Salsa Cycles Fargo Page
Wednesday, February 10, 2010
Wednesday News And Views
Yeah, pretty much like a late 70's era klunker, as far as I can tell. There are still some big hurdles to leap over yet though. I need to source a crankset, possibly a tubular BMX style cruiser fork, and decide if I want to braze on some canti studs, or get some Sturmey-Archer drum brakes, (which could influence whether I keep the flat blade fork or not). I actually have some gold ano Ukai wheels for it that are laced to a Sturmey-Archer 3spd rear hub and a SunTour high flange front hub. I found some BMX levers from back in the day with white plastic covers too, which I could use for the brakes. Oh! And I can not forget that the frame needs some brazing work, as well.
Gravel Grinder News, so I won't go all into the tech stuff. I'll just give you all my two cents on this deal.
Salsa Cycles came out with the steel La Cruz with disc brakes awhile ago. I have almost been tempted several times by that bike, but in my mind, the disc part was overkill and unnecessary for how I would have used the bike, which was for gravel road riding and paved road riding. To my mind, if you want disc brakes, tons of clearance, fatter tires than a typical cross rig, (read above 34mm), and the versatility of being able to go off road all dressed up in a drop bar specific package, you go to the Fargo. Then the Vaya hit the scene recently, and to my mind, it was too much Fargo and not enough of a lightweight road influenced gravel flyer. I guess the Vaya is to the Fargo what Miller Lite is to a good IPA. But that's just me.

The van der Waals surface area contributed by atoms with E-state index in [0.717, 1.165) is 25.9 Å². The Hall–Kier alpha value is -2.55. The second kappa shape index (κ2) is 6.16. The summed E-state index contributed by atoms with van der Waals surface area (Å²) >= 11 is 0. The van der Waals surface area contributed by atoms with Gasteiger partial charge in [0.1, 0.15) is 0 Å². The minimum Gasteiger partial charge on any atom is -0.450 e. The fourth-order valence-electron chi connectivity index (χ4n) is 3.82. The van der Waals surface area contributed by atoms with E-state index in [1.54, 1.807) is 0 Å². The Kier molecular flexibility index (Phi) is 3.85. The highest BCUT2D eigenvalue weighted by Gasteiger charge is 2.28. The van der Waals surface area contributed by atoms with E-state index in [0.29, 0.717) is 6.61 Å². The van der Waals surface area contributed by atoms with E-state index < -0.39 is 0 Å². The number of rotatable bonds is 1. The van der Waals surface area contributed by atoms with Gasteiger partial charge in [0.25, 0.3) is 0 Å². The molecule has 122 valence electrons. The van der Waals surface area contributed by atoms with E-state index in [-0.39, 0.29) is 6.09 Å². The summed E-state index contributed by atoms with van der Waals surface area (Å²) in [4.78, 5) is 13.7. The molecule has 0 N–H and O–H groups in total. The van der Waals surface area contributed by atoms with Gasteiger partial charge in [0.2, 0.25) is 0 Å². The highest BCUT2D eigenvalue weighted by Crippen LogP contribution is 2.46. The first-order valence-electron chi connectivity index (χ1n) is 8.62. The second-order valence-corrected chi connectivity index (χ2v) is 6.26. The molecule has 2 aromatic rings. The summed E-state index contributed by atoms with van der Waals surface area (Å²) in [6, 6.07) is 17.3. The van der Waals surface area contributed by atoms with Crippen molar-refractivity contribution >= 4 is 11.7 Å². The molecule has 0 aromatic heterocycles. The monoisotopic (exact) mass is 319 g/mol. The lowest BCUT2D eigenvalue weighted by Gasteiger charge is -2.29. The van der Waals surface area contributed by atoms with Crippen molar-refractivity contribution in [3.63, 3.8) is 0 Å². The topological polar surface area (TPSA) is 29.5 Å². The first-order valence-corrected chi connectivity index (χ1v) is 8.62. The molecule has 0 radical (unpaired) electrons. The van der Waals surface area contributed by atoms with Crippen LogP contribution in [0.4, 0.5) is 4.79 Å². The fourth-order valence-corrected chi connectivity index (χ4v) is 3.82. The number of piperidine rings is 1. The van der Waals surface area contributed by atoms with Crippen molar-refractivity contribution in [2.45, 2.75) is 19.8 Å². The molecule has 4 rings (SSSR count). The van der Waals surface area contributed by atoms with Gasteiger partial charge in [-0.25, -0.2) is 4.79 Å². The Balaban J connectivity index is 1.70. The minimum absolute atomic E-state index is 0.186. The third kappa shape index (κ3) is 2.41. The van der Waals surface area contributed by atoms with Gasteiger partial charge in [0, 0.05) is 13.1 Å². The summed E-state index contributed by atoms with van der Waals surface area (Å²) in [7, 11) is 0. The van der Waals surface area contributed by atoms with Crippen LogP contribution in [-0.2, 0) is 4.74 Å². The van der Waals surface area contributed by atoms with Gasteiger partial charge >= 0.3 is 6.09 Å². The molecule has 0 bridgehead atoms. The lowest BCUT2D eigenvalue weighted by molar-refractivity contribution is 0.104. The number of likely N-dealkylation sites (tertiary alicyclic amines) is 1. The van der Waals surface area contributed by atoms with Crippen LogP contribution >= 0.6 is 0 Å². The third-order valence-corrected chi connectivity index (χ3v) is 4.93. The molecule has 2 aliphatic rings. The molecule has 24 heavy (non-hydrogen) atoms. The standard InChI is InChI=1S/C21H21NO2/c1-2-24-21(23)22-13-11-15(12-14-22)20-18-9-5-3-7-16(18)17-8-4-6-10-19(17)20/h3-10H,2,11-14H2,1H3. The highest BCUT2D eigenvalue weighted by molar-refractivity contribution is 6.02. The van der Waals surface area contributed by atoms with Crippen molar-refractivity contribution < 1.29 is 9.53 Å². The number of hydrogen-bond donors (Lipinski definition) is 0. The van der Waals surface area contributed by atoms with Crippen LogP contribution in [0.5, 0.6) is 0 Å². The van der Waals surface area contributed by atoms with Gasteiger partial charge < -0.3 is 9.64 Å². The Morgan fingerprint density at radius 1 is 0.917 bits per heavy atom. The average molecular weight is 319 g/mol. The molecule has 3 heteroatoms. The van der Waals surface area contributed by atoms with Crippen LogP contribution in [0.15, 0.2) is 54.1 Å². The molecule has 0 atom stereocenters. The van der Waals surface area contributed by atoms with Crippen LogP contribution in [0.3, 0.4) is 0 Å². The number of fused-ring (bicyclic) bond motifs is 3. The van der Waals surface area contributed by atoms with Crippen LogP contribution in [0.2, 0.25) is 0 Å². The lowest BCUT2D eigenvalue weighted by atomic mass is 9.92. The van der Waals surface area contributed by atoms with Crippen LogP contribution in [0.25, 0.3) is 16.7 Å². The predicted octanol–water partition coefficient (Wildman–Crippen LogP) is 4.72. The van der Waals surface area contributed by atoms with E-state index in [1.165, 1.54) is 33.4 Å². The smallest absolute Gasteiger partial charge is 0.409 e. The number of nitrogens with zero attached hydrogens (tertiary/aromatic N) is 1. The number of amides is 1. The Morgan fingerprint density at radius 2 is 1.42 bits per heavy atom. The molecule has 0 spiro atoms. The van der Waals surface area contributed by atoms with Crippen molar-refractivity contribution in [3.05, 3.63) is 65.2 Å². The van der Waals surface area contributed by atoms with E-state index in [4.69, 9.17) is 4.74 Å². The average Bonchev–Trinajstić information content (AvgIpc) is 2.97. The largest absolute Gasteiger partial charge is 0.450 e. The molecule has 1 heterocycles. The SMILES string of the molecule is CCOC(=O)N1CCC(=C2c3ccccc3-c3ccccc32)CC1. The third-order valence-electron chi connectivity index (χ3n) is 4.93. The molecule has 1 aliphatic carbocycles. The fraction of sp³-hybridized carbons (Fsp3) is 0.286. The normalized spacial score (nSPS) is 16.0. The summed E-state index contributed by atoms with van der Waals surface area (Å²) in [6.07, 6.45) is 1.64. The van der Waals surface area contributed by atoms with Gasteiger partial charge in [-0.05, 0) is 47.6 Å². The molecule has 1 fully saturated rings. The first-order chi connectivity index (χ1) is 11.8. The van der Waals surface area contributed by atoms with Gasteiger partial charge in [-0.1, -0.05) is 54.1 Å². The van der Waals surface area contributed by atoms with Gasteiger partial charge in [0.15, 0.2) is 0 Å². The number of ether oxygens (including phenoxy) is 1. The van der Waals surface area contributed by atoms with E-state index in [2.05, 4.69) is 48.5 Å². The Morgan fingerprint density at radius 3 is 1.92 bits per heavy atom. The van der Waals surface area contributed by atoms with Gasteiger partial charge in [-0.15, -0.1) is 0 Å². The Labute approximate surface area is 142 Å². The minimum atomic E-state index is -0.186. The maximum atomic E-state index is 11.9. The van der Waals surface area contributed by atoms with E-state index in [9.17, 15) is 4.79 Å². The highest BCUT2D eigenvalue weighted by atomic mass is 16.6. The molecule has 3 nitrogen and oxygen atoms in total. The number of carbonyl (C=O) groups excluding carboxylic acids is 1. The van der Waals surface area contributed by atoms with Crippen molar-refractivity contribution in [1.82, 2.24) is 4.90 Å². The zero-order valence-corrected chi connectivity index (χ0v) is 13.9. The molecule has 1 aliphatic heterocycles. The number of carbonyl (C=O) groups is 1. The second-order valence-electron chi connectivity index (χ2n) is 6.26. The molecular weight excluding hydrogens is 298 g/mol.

Now when I saw Joe Meiser go to the front on that titanium cross bike in T.I.V5, and I realized what I was looking at was a titanium Salsa proto, I figured someday we'd see the rig bow as a La Cruz or Chille Con Crosso titanium rig. I'm glad Salsa chose the La Cruz moniker and the tire clearance that the name is known for. This is the gravel weapon I was thinking of. Light, titanium ride quality, plenty of room for 38's, and it doesn't appear to have a dinky head tube. Cantilever brakes work just fine on gravel, and are in keeping with the light theme set out by the gray-ish metal the frame is worked up in. Not to mention, I have become enamoured of the way titanium can ride of late, no thanks to Lynskey!
Get me some carbon clinchers, a tubeless set up, and some nice SRAM Rival group action and I would have "near perfection" for gravelly goodness here. Near perfection? Yes. It is missing single speed-ability and the price! Well........what do I expect? It is titanium after all!